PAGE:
Gilbert Gottfried, the iconic actor and stand-up comedian famed for his raw, burned voice and obscene gags, has died. He was 67 years old at the time.
According to his publicist and lifelong friend Glenn Schwartz, Gottfried died of a rare inherited muscle illness that can cause a dangerously irregular pulse.
Gilbert was a loving husband, brother, friend, and father to his two young children, in addition to having the most legendary voice in comedy. “Please keep laughing as loudly as possible in Gilbert’s honor, even though it is a terrible day for all of us,” his family stated in a statement released on Twitter.
Gottfried was a fiercely independent and purposefully odd comedian’s comic, equally capable of clearing a room with anti-comedy as he was of killing it with jokes.
On Twitter, standup comic Colin Quinn remarked, “The first comedian I saw who would go on and all the other comedians would go in the room to watch.”
With several performances on MTV in its early days and a brief tenure in the cast of “Saturday Night Live” in the 1980s, he initially gained national notoriety.
Gottfried also performed a lot of voice work for kids’ shows and movies, most notably in Disney’s “Aladdin,” when he played the parrot Iago.
“Look at me, I’m so irritated that I’m molting,” Gottfried stated in a scratchy voice early in the movie as his character lost feathers.
He’s best known to the younger age as the voice of Digit the bird on PBS Kids’ “Cyberchase.”
Gottfried was particularly fond of doing obscure and antiquated impressions, such as Groucho Marx, Bela Lugosi, and Andrew “Dice” Clay, for as long as he could milk them. As a guest on Howard Stern’s show, he would frequently do those voices, forcing scores of people to ring in and ask Stern to dismiss him.
To get rid of lingering guests at his early club, the Comedy Store in Hollywood, the managers would have him do his version of then-unknown Jerry Seinfeld at the end of the night.
Gottfried was particularly well-liked by his fellow comics and entertainers.
One of the highlights of Jon Stewart’s early standup career was getting to open for Gottfried.
“Just indescribably extraordinarily hilarious,” Stewart tweeted, “he might leave you gasping for air.”
On Twitter, actor Marlee Matlin stated, “I am very heartbroken to learn of Gilbert Gottfried’s death.” “Funny, politically wrong, yet on the inside a softie.” We met several times, and he even replaced my interpreter on a plane as a joke.” (Gottfried reminded me a lot of Matlin’s American Sign Language interpreter, Jack Jason.)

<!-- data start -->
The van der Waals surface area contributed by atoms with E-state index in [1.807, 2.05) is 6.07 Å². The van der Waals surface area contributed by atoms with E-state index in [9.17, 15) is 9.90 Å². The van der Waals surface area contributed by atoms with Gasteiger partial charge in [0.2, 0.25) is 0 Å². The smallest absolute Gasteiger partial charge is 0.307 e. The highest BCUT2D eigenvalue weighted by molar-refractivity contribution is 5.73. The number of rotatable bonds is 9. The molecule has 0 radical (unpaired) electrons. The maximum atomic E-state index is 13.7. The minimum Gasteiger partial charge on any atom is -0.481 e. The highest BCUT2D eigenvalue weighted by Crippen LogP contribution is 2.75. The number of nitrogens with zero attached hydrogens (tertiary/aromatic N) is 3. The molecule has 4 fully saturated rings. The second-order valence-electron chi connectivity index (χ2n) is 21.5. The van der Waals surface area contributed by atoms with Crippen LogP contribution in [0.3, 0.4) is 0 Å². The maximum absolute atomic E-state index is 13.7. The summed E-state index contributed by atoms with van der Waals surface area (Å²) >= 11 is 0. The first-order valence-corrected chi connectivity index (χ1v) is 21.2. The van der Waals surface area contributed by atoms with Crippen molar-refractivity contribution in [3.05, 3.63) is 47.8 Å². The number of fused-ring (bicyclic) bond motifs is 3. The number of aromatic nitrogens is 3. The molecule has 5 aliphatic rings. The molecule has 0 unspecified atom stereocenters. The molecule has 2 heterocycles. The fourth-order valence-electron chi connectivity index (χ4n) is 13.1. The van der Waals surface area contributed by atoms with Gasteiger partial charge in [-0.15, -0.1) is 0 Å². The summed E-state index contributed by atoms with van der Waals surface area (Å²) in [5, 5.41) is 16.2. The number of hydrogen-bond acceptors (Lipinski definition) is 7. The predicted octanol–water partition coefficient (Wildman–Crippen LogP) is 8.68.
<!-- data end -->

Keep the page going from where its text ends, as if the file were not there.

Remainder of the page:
Following Will Smith’s Oscar night smack of Chris Rock, Gottfried was interviewed by The Associated Press last month. While he took the incident seriously, stating that it may endanger other comedians, he couldn’t help but crack a few jokes.
“All I had to worry about before going on stage was wearing a mask,” he remarked. Now I have to consider whether or not to wear a football helmet.” “If Will Smith is reading this, my God, please don’t come to my gigs,” he said later.
Several well-known comedians have died this year, including Louie Anderson and Bob Saget.
Gottfried tweeted a photo of the three men together in January, writing, “This photo is so sad today.” Bob Saget and Louie Anderson, may you rest in peace. Both were wonderful friends who will be missed.”
Gottfried, the son of a hardware shop owner and a stay-at-home mother, was born in Brooklyn. At the age of 15, he began performing stand-up comedy as a hobby.
When he secured a slot on “Saturday Night Live” with Eddie Murphy in 1980, he felt he was getting his big break. On the other hand, he was given very little to do on the show.
He subsequently said that playing the body in a skit about a funeral was a low time for him. He’d only last 12 episodes.
But he’d make his own way, doing MTV skits and appearing on chat programs as both a popular and despised guest.
He appeared in the films “Beverly Hills Cop II” and “Problem Child,” and hosted “USA Up All Night” from 1989 to 1998, where he featured awful movies.
He also has recurrent parts on “Ren and Stimpy,” “The Fairly OddParents,” and various “Aladdin” spin-offs.
Gottfried’s act wasn’t always well-received. Aflac Inc. removed him as the voice of the duck in ads in 2011 when the comic wrote an insensitive tweet about the earthquake and tsunami in Japan.
At the Friars Club Roast of Hugh Hefner, little than a month after the 9/11 attacks, Gottfried made jokes about planes making stops at skyscrapers, which drew booing and screams of “Too soon!” Many in the audience mistook his response for a message that he thought it was the comedian’s role to remain crass at all costs.
Last month, he told the Associated Press, “Hilarious is funny to me.” “I’ll feel sorry for something I say that doesn’t make people laugh because it’s not humorous or an ad lib that doesn’t work.” But if it makes people laugh, I feel like I’m the comic, and that’s what I’m supposed to do.”
His harshness and love of old-timey standup style made him a wonderful contributor to television roasts, and his harshness and love of old-timey standup style made him an ideal contributor. He was known for his vicious and unrelenting insults at roastees such as Matlin, George Takei, and Roseanne.
“Like most monsters, she only has one name,” he remarked during the Roseanne roast, leaning towards the microphone with his fists splayed out and roaring himself hoarse. “That name is Rozilla,” says the narrator.
Takei stated on Twitter Tuesday, “I shall miss you, my buddy, my sometimes foil, my always ache in my side, generally from the belly laughter.” I’m sure the heavens are a lot louder now that you’re out there. Gilbert, keep ’em laughing and shaking their heads.”
Gottfried is survived by his wife Dara, sister Karen, daughter Lily, 14, and son Max, 12 years old.